I tell you, one of the highlights of my week is reading through the comments left in our weekly online poll. There is always a marvellous range of responses, from the profound to the very silly indeed.

    Our latest poll asked: “If getting your dream job meant wearing a terrible uniform, would you still take it?” 

    One response was the deeply philosophical “we all wear silly costumes”. Makes you think, eh? 

    And of course, another response was “my dream job involves wearing no uniform” and yes I know who you are … honestly … 

    The results were:

    Yes – 79%

    No – 11%

    Other – 10%

    Overall, people were fully prepared to “suck it up” and wear whatever uniform was required (within reason!) for their dream job. One respondent commented that a uniform can be a blessing in disguise, saving you the daily hassle of selecting something to wear. Good point. 

    And of course, a uniform means that everyone else is wearing it, too, so even if it is ghastly, it’s not as though you’ll be the only one looking like that! Ultimately, if it’s your dream job, you’ll wear anything. As another poll respondent said: “as long as I remained credible in terms of the specific job, and the uniform suited the company’s image, I’d wear a clown suit or whatever was required!” 

    So, why do many companies require their employees to wear uniforms? 

    A key reason is that a uniform conveys a standard image of a company. It is a form of advertising, it can create a sense of team solidarity, and makes it easy for customers to identify company employees. 

    Of course, many employees would prefer to have the opportunity to express their sartorial individuality and see the uniform they are required to wear as an infringement upon their individual rights. I think I would feel quite strange and a bit affronted if my workplace suddenly imposed a work uniform policy.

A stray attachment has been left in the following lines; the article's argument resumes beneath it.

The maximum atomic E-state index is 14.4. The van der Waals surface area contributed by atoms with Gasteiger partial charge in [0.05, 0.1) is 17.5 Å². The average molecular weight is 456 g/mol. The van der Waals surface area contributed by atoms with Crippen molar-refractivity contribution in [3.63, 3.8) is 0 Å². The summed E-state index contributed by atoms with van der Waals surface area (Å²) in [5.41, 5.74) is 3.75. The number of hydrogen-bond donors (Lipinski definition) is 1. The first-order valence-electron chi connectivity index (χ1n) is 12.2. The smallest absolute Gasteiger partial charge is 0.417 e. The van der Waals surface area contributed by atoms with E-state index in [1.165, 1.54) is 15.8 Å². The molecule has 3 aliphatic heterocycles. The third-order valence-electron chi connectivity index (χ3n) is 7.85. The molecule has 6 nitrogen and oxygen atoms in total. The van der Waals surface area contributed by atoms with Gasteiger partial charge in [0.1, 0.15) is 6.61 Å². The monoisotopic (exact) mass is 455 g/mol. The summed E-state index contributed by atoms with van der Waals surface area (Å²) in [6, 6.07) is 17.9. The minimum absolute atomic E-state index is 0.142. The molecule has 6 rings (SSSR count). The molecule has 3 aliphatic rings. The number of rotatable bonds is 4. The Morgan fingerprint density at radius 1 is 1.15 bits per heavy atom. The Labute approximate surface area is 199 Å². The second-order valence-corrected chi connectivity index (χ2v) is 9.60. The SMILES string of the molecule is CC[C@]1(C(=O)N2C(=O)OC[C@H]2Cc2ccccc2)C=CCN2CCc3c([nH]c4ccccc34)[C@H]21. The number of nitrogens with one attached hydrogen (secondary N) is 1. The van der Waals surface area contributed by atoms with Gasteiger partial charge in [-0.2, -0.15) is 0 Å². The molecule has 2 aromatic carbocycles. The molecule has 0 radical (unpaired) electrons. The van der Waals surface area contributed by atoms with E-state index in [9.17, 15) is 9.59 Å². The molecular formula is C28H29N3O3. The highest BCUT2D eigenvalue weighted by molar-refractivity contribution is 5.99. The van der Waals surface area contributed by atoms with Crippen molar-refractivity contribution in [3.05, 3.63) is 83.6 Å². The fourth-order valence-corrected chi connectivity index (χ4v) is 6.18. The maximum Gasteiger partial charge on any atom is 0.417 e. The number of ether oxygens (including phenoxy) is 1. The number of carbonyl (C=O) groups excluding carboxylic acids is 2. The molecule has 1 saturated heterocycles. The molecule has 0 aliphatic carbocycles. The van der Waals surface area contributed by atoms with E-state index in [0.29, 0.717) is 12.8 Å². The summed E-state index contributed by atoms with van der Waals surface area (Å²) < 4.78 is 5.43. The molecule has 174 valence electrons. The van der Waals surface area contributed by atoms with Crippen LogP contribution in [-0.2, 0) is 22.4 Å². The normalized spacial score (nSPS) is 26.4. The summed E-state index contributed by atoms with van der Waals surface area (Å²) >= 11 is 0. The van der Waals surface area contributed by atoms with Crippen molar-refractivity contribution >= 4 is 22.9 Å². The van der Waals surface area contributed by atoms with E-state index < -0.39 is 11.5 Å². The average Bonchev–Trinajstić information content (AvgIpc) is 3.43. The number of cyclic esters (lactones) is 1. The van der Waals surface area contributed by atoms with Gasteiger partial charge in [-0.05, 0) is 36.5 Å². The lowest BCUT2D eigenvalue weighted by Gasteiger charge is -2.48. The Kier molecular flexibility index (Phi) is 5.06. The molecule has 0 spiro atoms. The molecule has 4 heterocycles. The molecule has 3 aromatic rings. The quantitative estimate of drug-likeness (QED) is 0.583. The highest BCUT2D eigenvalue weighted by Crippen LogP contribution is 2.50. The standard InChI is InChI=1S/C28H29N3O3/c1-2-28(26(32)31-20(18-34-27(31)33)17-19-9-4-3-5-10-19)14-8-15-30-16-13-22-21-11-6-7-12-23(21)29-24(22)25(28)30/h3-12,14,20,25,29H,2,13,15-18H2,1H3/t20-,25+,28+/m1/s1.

However, if you’re starting a new role at a company that has a clearly stated work uniform requirement, then you’re going into it with your eyes wide open and, really, have no recourse to complain. 

    I also asked a few friends, informally, during the week about their workplace dress policies, and everyone said that whilst there was no official “uniform”, there was, at the very least, an unspoken yet clear dress code in place, which was obvious the moment you walked in. Some work in super corporate environments where suits for men and women are the minimum standard. Others work for companies where a slightly less corporate vibe might be in place, but where certain levels of appropriate dress and presentation were expected and upheld. 

    I would say that most of us, starting a new job, would certainly take our workplace dress cues from those around us, no matter where we were employed, and if that meant feathered headdresses and sequins or gumboots and overalls, that’s what we’d be wearing.

    Are you more productive in a noisy or quiet (office) environment? Tell us in our latest online poll and stay tuned for the results in next week’s ChallengeBlog post …________________________________________

    Challenge Consulting has a Facebook page. Click the FB icon to “Like” us now and stay in touch re our new blog posts, weekly poll, links and more …